Few people tend to bring up Italy and Britain in the same sentence nowadays on topics outside of football. However, perhaps that’s not the correct approach to take. Indeed, these countries share a rich political history that the average citizen in either state tends to overlook. From mutual diplomatic endeavours to clashes on the battlefield, these nations’ experiences with one another are arguably the most fluctuating, yet interesting, throughout the entire continent. Because of this, throughout this article, I will make an effort to emphasize the continuously changing nature of foreign relations between these two states.
The story begins on March 17th, 1861, the day in which most of the squabbling states within the Italian peninsula were formally unified into the Kingdom of Italy. By this point, the conflict had garnered extensive renown within Britain thanks to its depiction through panoramas created by Giuseppe Garibaldi, the figurehead of the unification movement. The British government, for its part, didn’t take long to formally recognise the new kingdom. Indeed, parliament had publicly expressed their support for Garibaldi’s cause multiple times throughout the numerous of civil wars within the peninsula. Part of the reason might have been that a new, stable state would have provided Britain with fresh economic opportunities. Indeed, English investments throughout the 1870’s played a key role in Northern Italy’s rapid industrial development. The Italians would re-pay the British in 1885 by occupying Egyptian-controlled Eritrea. As a result, they diverted the latter’s forces away from North Africa, and relieved the English troops who were attempting to suppress the nationalist insurrection.
However, by this period Italy had begun to distance itself from Britain by joining the 1882 Triple Alliance with Germany and Austria-Hungary, over the need to counter-balance growing French power. Indeed, the United Kingdom took an opposite approach by aligning itself with its Southern ex-rival due to growing fears of German ascendancy. This collaboration took the form of a 1904 Entente which would go on to include Russia three years later. Thus, whilst it seemed as though Britain and Italy were drifting away from one another, this development was short lived. In fact, The Triple Alliance didn’t heal Italian grievances towards Austria-Hungary over the latter’s control of Italian-speaking territories along the Eastern coast of the Adriatic. Consequently, the Peninsula moved to re-establish positive relations with Britain in 1915 through the Treaty of London. Indeed, the paper stated that the Allies would grant Italy its much sought-after land in exchange for collaboration against the Central Powers.
Despite these lofty claims, by the end of the war Britain had failed to deliver, as the 1918 Treaty of Versailles only granted Italy a small portion of the land it was promised. The rampant anti-English sentiments that followed were only quelled by Mussolini’s rise to power in 1922. In fact, the dictator sought to maintain positive relations with the UK in an effort to work towards Italy’s international recognition as a world power. This endeavour was however undermined by Mussolini’s expansionist ambitions throughout the inter-war period. Indeed, the annexation of Fiume, Ethiopia and Albania didn’t sit well with a United Kingdom seeking to uphold the League of Nations’ collective security endeavours. As a result, tensions between the two countries kept mounting, only to reach a climax with Italy’s declaration of war against the Allied powers in 1941. The four years that followed were the lowest point of British-Italian relations throughout history, as both countries’ decades-long frustrations with one another were brought to the forefront.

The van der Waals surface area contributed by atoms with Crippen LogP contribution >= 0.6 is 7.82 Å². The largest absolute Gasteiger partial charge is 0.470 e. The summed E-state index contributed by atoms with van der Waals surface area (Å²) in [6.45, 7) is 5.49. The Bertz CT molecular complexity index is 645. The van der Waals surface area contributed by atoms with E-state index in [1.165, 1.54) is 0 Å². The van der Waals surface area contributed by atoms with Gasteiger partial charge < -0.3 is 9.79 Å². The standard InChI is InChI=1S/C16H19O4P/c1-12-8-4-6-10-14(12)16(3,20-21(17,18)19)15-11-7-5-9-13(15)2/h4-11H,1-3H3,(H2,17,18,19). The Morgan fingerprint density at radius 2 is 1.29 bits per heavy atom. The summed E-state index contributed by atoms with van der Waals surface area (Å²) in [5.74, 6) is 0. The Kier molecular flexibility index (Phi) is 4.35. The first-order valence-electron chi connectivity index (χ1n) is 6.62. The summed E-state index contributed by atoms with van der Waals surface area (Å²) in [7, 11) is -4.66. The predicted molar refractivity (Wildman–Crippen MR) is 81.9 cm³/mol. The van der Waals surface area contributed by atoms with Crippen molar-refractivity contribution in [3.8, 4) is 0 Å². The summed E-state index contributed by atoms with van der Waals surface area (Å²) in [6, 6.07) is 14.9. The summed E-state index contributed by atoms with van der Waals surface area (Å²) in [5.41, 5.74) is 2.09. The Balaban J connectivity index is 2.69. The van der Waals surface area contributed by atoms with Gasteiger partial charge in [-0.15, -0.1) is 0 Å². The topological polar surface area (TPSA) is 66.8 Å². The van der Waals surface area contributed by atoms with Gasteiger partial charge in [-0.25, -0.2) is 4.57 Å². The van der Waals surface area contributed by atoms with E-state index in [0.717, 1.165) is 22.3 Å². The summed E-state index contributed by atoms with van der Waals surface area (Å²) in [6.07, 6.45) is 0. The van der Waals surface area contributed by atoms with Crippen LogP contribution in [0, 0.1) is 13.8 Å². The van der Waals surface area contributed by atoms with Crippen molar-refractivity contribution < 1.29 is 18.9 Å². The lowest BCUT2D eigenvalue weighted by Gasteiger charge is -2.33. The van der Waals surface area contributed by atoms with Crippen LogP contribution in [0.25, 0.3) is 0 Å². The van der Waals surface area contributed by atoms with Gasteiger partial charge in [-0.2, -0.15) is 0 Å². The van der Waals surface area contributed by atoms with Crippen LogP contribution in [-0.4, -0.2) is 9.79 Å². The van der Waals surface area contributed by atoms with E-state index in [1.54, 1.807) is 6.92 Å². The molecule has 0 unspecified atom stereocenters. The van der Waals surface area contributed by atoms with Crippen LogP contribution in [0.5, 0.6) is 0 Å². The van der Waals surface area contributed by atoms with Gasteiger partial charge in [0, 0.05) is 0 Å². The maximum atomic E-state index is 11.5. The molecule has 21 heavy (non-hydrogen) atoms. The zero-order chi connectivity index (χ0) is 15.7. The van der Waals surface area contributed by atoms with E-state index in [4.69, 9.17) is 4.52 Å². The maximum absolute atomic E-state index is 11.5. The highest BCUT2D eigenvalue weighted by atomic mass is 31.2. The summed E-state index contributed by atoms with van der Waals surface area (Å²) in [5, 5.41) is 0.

With the end of World War II in 1945 however, relations between Italy and Britain were largely healed. This was partly due to Italy’s newly established democratic government, whose political and economic alignment with the UK ensured both countries would collaborate against the encroaching threat of the Soviet Union. Thus, in 1949, both states agreed to become part of NATO, a defensive organisation largely sustained by the United States aimed at preventing the USSR from exerting her influence over Europe. This booming relationship was further tightened in 1973, as by this point, both Italy and Britain had become part of the European Economic Community. Slight tensions however arose over the 1980’s, as Margaret Thatcher’s distrust of the European Community and tendency to take unilateral military actions didn’t sit well with most British allies, including Italy. Nevertheless, relations overall stayed positive all the way through the end of the Cold War and the turn of the millennium.
Whilst the results of the Brexit referendum would have expectedly re-heightened Thatcher-era tensions between Italy and the UK over the latter’s lacklustre commitment to the EU, that hasn’t been the case. This is because barely one year after Britain’s triggering of Article 50, Italy went on to elect a largely far-right government led by outspoken euro-sceptical figures. As a result of this, and the heavy concentration of anti-EU politicians in the UK parliament, both countries have been seeing eye to eye in the past few months. Moreover, given Britain’s increasingly strained relation with the US, and a probable “Italeave” in the near future, the UK might want to start courting her Southern friend to prevent isolation in a post-Brexit world. Indeed, it is very much my opinion that, given current trends, the peak of Italian-British relations is yet to come.